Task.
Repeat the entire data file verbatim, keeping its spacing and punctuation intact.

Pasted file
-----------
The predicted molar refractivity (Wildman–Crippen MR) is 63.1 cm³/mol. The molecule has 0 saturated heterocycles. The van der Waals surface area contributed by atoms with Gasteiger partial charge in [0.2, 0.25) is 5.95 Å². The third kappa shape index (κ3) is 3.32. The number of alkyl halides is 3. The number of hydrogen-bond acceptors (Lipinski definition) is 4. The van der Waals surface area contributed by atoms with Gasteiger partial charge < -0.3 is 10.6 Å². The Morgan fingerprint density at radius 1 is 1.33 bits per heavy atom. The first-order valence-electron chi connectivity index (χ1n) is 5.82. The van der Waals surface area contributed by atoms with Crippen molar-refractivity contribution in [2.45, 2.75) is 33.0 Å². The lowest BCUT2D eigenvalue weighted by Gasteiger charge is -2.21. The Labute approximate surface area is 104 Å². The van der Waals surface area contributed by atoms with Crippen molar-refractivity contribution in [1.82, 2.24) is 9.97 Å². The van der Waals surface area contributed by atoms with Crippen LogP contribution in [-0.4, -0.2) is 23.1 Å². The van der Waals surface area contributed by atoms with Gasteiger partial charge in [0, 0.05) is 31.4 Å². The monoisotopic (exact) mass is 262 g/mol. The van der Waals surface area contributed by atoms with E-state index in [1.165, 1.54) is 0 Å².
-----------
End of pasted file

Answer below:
The predicted molar refractivity (Wildman–Crippen MR) is 63.1 cm³/mol. The molecule has 0 saturated heterocycles. The van der Waals surface area contributed by atoms with Gasteiger partial charge in [0.2, 0.25) is 5.95 Å². The third kappa shape index (κ3) is 3.32. The number of alkyl halides is 3. The number of hydrogen-bond acceptors (Lipinski definition) is 4. The van der Waals surface area contributed by atoms with Gasteiger partial charge < -0.3 is 10.6 Å². The Morgan fingerprint density at radius 1 is 1.33 bits per heavy atom. The first-order valence-electron chi connectivity index (χ1n) is 5.82. The van der Waals surface area contributed by atoms with Crippen molar-refractivity contribution in [2.45, 2.75) is 33.0 Å². The lowest BCUT2D eigenvalue weighted by Gasteiger charge is -2.21. The Labute approximate surface area is 104 Å². The van der Waals surface area contributed by atoms with Crippen molar-refractivity contribution in [1.82, 2.24) is 9.97 Å². The van der Waals surface area contributed by atoms with Crippen LogP contribution in [-0.4, -0.2) is 23.1 Å². The van der Waals surface area contributed by atoms with Gasteiger partial charge in [0, 0.05) is 31.4 Å². The monoisotopic (exact) mass is 262 g/mol. The van der Waals surface area contributed by atoms with E-state index in [1.165, 1.54) is 0 Å².